New Zealand Medical Services in Middle East and Italy
The Work of the Regimental Medical Officers
The Work of the Regimental Medical Officers
Each RMO utilised his attached ambulance car to collect accessible cases on the battlefield. Evacuation back to the ADS was carried out by cars sent forward from the ADS. The minefields through which the advance had been made rendered the collection of wounded very difficult. Stretcher-bearing was particularly irksome and dangerous, as it was necessary to pick up the casualties away from the main tracks, especially in the region of the minefields, and carry them to the ambulances moving on the tracks.
The New Zealand Division evolved a particular system of evacuation through minefields. Casualties at the start line were collected by an ambulance stationed there. All men were instructed before the battle that if they became casualties they must make their way to one of the definite brigade axes. There were two axes for 6 Brigade in its attack on Miteiriya Ridge. Stretcher-bearers were to collect to these tracks also. As soon as the first gap was signalled as being open, a convoy of ambulance cars was sent to clear the RAP which had been established just through the first minefield. The tracks were page 384 then patrolled by ambulance cars up to the second minefield; when the latter was cleared a similar drill was carried out. Walking wounded were instructed to walk back to the first gap, from which signs led to the ADS. Provosts were specially instructed to direct them. A red light was shown at the ADS as soon as it was safe to do so. Provosts on the lights marking the gaps were instructed to guide returning ambulance cars by turning their lights to show both ways as soon as operations permitted. Before this, if they heard an ambulance car approaching, they could guide it by voice or by reversing their light for a brief moment.
Ambulance cars were instructed not to leave the lit routes because of scattered mines, and men between the routes had to be brought to them by hand carriage. Ambulances had to proceed forward to the RAPs at all costs and not turn back with wounded picked up on route. If available, a 3-ton truck marked ‘walking wounded’ patrolled the routes.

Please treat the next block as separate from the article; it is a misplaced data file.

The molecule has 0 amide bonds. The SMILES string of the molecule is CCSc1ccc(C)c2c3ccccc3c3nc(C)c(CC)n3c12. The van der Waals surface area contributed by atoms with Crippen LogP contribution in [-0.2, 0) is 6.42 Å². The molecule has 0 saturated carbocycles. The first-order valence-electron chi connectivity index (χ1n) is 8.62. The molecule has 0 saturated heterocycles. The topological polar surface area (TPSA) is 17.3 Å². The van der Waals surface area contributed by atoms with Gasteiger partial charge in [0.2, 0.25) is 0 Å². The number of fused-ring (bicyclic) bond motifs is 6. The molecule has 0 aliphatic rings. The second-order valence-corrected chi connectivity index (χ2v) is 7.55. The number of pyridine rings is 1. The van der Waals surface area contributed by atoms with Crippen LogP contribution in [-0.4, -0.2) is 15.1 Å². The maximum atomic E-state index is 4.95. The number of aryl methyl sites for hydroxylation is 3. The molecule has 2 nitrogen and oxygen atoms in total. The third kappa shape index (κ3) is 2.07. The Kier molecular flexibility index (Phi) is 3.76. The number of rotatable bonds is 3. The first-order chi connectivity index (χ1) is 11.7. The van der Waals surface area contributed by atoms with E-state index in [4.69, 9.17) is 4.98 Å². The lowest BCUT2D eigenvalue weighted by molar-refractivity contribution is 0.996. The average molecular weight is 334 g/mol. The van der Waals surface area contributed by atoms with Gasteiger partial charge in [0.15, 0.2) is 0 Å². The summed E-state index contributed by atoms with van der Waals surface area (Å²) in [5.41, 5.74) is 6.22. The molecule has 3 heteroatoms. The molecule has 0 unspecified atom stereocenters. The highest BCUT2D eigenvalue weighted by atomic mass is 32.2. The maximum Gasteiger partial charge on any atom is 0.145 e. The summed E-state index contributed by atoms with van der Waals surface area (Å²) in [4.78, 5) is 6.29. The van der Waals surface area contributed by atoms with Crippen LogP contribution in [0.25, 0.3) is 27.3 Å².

The ADS commander had to avoid committing so many ambulance cars forward that he could not evacuate to the MDS. This minefield drill became the standard practice in the British Army.
All the medical officers attached to the British armoured units with our Division became casualties during the battle and our own RMOs took over their work. The type of work carried out by the RMO is illustrated by the citations upon which Captain Rutherford gained an immediate bar to his MC and Captain McCarthy1 an immediate MC.
After the attack on the night of 23–24 October and on the three succeeding days, says Rutherford's citation, 26 Battalion was in position on the forward slope of Miteiriya Ridge which was exposed to small arms, mortar, and shell fire. Captain Rutherford, 26 Battalion's RMO, was personally responsible for the evacuation of all wounded from the position. He covered the whole of the area in a bantam many times both by day and by night through both marked and unmarked minefields, attending and evacuating wounded. On one occasion he drove through a marked minefield to evacuate some wounded tank personnel and wounded German prisoners, and he was directed through the marked gap by the prisoners on the return journey.
In the evening (of the 23rd) after dusk troops began to form up.… The RAP truck was to go to the start line 20 min. after the Bn started, and to move up to the Bn with the remaining transport when the minefield was cleared.
Our troops moved forward about 2115 and crossed the start line at 2130. I took my place at the start line at 2150 hrs and received any walking wounded and directed them on.… We were in slit trenches or working in the ambulance which had duly arrived. Flying over our heads was a continual sweep of 25-pounder shells making a deafening roar.
Our transport came about 0100 hrs and we went up the track as directed.… I met some orderlies with wounded, filled the truck with two lying cases, and went further forward to collect two more near a front minefield. Machine gun fire and tracer bullets went past.
I ordered more ambulances. In the meantime there were more wounded up front, so I went off and got two Bren gun carriers and took these up to the same place and collected four more lying cases. I felt much safer in a Bren carrier with low-firing MG fire.… Four American ambulances came up so I sent one away full, left one with me half-full, and sent two up to Sam Rutherford (26 Bn). They did not contact him but came back full.
I was then given a guide and he led me in, but first I picked up some 25 wounded, and sent the walking wounded back and told them to get on the American ambulance. I eventually arrived at 24 Bn, filled up the ambulance and sent it back with the guide to collect my 3-tonner, which got lost but eventually arrived, and later an ambulance returned and I got cases away.